Pakistan's failure to spark defections from the movement can be attributed to the dearth of anti-Taleban assets and allies inside Afghanistan.
The three weeks that have elapsed since Musharraf's momentous U-turn on support for the Taleban is too short a time in which to develop fresh alternatives inside Afghanistan, particularly in view of a public opinion enflamed by the continued bombing.
But more importantly, there is no established political nucleus to which potential defectors in the Taleban could defect: the Northern Alliance is almost entirely composed of non-Pashtun elements.
With the moderate Taleban option now a remote memory, Pakistan is casting about with increasing desperation for an alternative strategy. On October 24, Pir Syed Ahmed Gailani, veteran leader of a Pashtun resistance movement during the anti-Soviet war, gathered together more than 800 tribal leaders in Peshawar to discuss the shape of a future, post-Taleban government.
IWPR sources say ISI accountants met expenses for the participants. But no representatives were present from either the Northern Alliance or ex-king Zahir Shah, and it seems they were not invited.
US secretary of state Colin Powell reportedly tried to prevent the Peshawar summit from going ahead, making plain his desire to see a rival meeting of Northern Alliance leaders in Ankara succeed. The Turkish press reported, however, that the Ankara gathering failed to materialise due to deep-seated disagreements between leaders of the Northern Alliance.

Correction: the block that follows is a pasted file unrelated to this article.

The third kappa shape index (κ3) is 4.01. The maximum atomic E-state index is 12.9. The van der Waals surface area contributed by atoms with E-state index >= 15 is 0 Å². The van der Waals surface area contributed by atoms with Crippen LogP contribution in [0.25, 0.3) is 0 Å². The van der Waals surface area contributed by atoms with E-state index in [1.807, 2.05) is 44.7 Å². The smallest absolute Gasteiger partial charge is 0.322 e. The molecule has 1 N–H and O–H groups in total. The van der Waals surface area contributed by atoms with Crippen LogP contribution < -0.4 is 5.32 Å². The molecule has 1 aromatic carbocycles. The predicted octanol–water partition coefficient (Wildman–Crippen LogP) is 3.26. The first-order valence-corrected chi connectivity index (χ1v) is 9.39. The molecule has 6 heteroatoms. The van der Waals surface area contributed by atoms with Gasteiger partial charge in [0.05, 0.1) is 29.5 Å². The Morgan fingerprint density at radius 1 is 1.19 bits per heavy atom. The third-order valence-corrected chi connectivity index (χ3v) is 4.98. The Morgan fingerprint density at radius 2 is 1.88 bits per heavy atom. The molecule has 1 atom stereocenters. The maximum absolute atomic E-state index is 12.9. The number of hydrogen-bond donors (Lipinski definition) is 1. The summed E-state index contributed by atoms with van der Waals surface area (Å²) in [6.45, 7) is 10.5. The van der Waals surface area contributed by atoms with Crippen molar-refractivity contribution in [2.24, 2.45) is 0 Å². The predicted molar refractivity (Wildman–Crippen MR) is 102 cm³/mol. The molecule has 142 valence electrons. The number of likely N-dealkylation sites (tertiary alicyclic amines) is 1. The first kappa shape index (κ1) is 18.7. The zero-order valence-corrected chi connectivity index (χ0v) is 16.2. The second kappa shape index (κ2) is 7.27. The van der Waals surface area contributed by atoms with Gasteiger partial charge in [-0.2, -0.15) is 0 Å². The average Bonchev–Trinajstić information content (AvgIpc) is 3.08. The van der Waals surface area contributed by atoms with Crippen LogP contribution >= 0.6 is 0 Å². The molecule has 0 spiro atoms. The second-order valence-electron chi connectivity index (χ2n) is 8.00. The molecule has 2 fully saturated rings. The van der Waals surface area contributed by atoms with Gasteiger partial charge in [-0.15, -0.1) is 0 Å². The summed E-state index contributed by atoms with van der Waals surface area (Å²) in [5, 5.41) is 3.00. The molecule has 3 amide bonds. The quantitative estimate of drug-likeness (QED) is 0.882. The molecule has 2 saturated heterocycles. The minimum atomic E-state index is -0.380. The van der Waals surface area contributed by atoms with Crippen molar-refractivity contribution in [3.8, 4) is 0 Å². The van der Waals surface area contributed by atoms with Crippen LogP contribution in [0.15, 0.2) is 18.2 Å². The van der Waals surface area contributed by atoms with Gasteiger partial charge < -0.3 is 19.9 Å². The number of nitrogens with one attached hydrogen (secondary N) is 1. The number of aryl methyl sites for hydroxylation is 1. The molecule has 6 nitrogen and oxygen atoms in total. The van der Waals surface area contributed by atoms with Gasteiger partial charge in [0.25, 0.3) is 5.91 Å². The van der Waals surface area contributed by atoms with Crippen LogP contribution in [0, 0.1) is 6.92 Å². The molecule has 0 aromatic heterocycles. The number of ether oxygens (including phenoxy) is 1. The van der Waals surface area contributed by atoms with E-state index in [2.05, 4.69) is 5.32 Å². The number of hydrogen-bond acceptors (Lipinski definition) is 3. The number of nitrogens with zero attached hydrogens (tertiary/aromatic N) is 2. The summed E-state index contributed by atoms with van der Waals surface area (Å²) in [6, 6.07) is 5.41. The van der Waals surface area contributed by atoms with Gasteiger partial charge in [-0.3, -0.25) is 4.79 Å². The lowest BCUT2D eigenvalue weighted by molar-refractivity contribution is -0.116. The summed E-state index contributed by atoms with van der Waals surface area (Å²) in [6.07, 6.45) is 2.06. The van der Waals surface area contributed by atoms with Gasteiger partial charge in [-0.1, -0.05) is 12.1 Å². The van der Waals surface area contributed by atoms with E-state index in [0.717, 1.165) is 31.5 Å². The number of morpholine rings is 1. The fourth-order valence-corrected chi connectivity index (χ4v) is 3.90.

Meanwhile, there appears to be a large gap between the CIA and ISI over precisely which Pashtun political leader is "genuine" enough to participate in the increasingly remote broad-based government.
The differences came to light after the tragic killing of Abdul Haq, the moderate Pashtun nationalist and ex-mujahedin, who was captured and executed by the Taleban on October 26 while on a mission to stir up rebellion in the south of Afghanistan.
Haq left on his fateful mission with the support of the CIA and reportedly tried to call for US air support when he found his group surrounded.
Suspicions that the news of his mission and whereabouts was leaked by satellite phone to Taleban commanders by their friends in the ISI only added to CIA fears that its premier source of intelligence about Afghanistan's rulers is continuing to play a double game, in spite of a recent purge of its pro-Islamist leadership.
Faced with the challenge of balancing the rival interests of Afghanistan's neighbours, the US called in the UN to negotiate a formula that might lead to a political settlement. UN Special Envoy Lakhdar Brahimi set out his vision of a homegrown solution, which, in order to be successful, will have to resist pressure from foreign powers like Pakistan that seek to impose their own "solutions" on Afghanistan's fractious ethnic groups.
Arif Azad is a political commentator who regularly broadcasts for the BBC Urdu service.